A poetic Rahul Mishra SS18 collection became a Technicolor Dream

A poetic Rahul Mishra SS18 collection became a Technicolor Dream

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In your light I learn how to love.

In your beauty how to make poems.

You dance inside my chest where no one sees you,

But sometimes I do, and that sight becomes this art.

-Rumi

The designer says “in the science of all things, visible light is the small part within the electromagnetic spectrum that human eyes are sensitive to and can detect, and the colors we see are the wavelengths that are reflected or transmitted.” The backstory of Rahul Mishra’s striking Spring Summer collection spans nature, science, craft, and ultimately fatherhood, as it was his 2-year-old daughter,  whose naive sense of observation made him pay closer attention to the flowers and bees.

The prismatic nature of light that gives rise to saccadic masking becomes the core inspiration. The designer weaves his signature bringing to life craft techniques that defy time. Mishra’s mood board detailed his research into bee vision, light, and optical effects. To this physics-educated designer, they also represented time—life moving at hyper-speed, versus handcraft moving at slow speed. “We look through a five-inch screen when we have such a wide vision,” he said, in his characteristically humanist way.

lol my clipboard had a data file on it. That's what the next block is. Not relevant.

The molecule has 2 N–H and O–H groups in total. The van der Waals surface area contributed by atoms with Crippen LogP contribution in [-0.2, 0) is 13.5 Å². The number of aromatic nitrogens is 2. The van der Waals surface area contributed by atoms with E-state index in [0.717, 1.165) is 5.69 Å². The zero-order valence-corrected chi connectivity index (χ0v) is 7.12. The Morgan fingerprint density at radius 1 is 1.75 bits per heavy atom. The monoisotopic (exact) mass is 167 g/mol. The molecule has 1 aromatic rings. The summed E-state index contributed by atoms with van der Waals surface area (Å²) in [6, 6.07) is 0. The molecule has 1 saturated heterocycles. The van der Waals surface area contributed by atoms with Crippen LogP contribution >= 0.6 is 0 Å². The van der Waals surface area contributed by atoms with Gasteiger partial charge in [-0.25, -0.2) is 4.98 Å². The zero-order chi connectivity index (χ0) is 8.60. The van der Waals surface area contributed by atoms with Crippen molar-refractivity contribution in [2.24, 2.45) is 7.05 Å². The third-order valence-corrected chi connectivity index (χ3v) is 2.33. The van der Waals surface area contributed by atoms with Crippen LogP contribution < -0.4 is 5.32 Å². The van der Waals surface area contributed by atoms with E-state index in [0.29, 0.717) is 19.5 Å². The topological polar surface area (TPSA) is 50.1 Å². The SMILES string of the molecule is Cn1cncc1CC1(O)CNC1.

Now comes the big reveal: All the colored stripes you see are edge-to-edge, hand-embroidered satin thread, and not printed! Beyond the flawless execution of these polychrome rays—a little Ian Davenport, a little Gerhard Richter—Mishra’s team had to work through applying them to clothes that get filled out by a body, not simply a flat surface. Making the side-slit pencil skirt, for example, would not have been straightforward. Some of the arrangements featured designers love of hand-cut flowers and animals, in addition to the all-important bees; However, there were pared back variations as well, such as a scalloped hemline satin denim jacket featuring a thin band of stripes down each sleeve.

   

Rahul Mishra estimated the most elaborate creation, with its prismatic bodice, and widening skirt. Could you imagine that chiffon incrustations took nearly 2,000 human hours?! As in the past, surface detail worked in tandem with dimensional shapes such as ruffles, tiers, and handkerchief hems; yet Mishra rightly acknowledged the need “to bring simplicity to these pieces,” and it’s likely that the popular dresses will be the ones that deviate from the body the least.